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Add examples of inference for static Bayesian models #9

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LeahPrice opened this Issue Jul 29, 2017 · 8 comments

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LeahPrice commented Jul 29, 2017

Currently the examples are based on particle filtering so it would be nice to have an example of how to use this package for inference on static Bayesian models. My plan is to add an example which is based on estimating the parameters of a linear regression model. This example is sometimes used as a test for new methods (albeit a 'toy' test) and I thought it would be good for pedagogical reasons due to its simplicity. The log normalizing constant is known for this example.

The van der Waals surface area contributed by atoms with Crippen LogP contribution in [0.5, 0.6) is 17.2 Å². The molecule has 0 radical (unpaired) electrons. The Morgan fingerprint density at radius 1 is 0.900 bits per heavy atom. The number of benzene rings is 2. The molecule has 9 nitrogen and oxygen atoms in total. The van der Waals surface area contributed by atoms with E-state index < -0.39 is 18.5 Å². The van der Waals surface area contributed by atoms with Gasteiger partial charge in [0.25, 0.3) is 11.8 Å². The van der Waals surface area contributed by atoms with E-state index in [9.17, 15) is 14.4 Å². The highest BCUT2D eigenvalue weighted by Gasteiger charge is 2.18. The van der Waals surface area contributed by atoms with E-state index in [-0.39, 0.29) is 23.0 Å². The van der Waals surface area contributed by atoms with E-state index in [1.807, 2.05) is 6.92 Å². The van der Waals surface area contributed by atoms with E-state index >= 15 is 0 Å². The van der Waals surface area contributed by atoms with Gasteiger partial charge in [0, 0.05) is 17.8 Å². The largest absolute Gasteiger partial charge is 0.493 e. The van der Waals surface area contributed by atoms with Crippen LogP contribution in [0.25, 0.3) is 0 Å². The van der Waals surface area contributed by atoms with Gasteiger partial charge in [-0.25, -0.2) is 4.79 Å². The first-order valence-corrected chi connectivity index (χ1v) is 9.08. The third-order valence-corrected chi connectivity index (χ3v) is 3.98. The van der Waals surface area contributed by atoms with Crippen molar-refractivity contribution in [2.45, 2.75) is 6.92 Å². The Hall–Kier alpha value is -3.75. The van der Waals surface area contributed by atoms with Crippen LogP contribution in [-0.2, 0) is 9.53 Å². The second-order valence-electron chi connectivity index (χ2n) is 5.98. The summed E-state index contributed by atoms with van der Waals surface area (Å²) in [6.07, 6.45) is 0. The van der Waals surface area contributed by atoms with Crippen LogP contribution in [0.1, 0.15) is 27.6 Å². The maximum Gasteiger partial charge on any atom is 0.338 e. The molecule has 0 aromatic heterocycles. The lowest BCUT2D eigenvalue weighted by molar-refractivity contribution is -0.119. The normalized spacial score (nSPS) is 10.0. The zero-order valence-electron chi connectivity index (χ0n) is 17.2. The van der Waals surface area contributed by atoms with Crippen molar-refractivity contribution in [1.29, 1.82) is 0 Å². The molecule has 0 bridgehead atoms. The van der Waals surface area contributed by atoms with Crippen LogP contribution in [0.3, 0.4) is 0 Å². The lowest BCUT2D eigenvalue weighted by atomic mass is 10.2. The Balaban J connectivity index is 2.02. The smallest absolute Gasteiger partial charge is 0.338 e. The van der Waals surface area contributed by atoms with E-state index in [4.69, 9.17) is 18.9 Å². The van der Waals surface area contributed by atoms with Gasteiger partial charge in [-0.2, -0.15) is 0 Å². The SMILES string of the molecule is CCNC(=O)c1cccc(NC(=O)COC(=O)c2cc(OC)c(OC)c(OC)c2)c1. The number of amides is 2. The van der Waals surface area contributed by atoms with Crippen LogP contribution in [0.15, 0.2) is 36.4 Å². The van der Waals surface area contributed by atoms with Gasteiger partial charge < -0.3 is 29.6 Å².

Data annealing and likelihood annealing are two common approaches, so I will create files for each approach and do a single pull request (they are fairly similar).

  • For the data annealing approach, I'll return the final estimates of the parameters, the weights and the standard SMC estimator for the log evidence. I plan to do posterior density plots for the marginals.
  • For the likelihood annealing approach, I'll make the temperature schedule one of the input arguments and I'll return the particles and their associated log likelihoods, log priors and weights for each of the temperatures (the results from the power posteriors can be used in recycling schemes). I'll also return the ESS and log normalizing constant estimates using the standard SMC estimator and path sampling estimators.

I plan to do adaptation on the likelihood annealing approach in a future request, probably as a third file. If three files on one example is too much then I can hold off on the likelihood annealing version until I do adaptation.

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eddelbuettel Jul 29, 2017